Hepplewhite style is a nickname given to the design and construction techniques used by American furniture manufacturers Asa Hepplewhite and others in the 18th century. The name “Hepplewhite” comes from the fact that Asa Hepplewhite’s workshop was located in Charleston, South Carolina and as such he often worked at one of the two workbenches he had up there. Just like his partner Shaker, Asa Hepplewhite would hear noises from above him during his work so he got this nickname too.
Why Does it Cost More to Build Shaker Doors?
Shaker doors are constructed using mortise and tenon joinery. This type of construction can make the door expensive to build, as the mortise and tenon joints must be made with great precision for it to work properly. The wood most often used for this style is a combination of white pine and oak which can be harder to cut than other woods like red oak or maple. Shaker style doors are very heavy, which means if you’re building one that’s over five feet tall, it will be difficult for even an experienced carpenter to lift without the help of machinery. Another reason why Shaker doors cost more to build is because they’re built from large pieces of lumber rather than smaller pieces like standard doors. Nowadays when we think of Shaker style, what comes to mind is a door with a distinctive vertical grain side panel that has an arched top edge. But there are actually many different styles of Shaker doors including plain ones with no design at all, ones that have intricate designs in reliefs around their edges, ones with diamond-shaped or ogee-style panels, and others that use triangular or hexagonal panels. These different styles are sometimes referred to as “styles” but there isn’t one definitive style or look associated with the word “style.”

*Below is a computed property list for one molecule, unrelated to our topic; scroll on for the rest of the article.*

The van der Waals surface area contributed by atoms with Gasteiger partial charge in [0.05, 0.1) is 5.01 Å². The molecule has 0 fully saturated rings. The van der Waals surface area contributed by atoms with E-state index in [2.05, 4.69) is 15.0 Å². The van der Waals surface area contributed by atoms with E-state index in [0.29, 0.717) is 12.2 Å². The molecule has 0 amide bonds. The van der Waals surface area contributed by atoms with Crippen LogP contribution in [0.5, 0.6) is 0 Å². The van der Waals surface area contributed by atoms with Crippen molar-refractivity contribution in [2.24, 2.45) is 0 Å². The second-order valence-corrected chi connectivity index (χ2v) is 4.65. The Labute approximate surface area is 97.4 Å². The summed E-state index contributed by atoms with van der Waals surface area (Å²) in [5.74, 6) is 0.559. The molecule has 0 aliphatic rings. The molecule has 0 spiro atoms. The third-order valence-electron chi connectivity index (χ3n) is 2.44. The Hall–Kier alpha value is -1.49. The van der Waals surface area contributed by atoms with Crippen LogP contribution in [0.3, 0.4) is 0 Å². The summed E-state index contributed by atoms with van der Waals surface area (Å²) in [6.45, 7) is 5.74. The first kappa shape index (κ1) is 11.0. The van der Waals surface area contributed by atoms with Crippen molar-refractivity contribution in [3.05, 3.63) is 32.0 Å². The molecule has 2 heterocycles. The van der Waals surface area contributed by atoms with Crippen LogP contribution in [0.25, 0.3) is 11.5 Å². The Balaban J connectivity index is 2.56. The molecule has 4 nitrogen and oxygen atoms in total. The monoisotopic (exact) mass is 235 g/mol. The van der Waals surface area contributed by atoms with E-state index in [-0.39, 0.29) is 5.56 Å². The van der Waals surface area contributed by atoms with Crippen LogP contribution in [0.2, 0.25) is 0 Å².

Shaker style is a type of architectural style that uses geometric, asymmetrical design and utilitarianism to achieve a simple, functional look. It became popular in the 1800’s and has since evolved into a more ornamental style. Shaker style doors are typically made from wood but are also sometimes made from metal or brick. The style is often associated with colonial American furniture. Over time, Shaker style became en vogue and was incorporated into different types of furniture and other household items. The style is still popular today and is a great option for those looking for a distinctive look.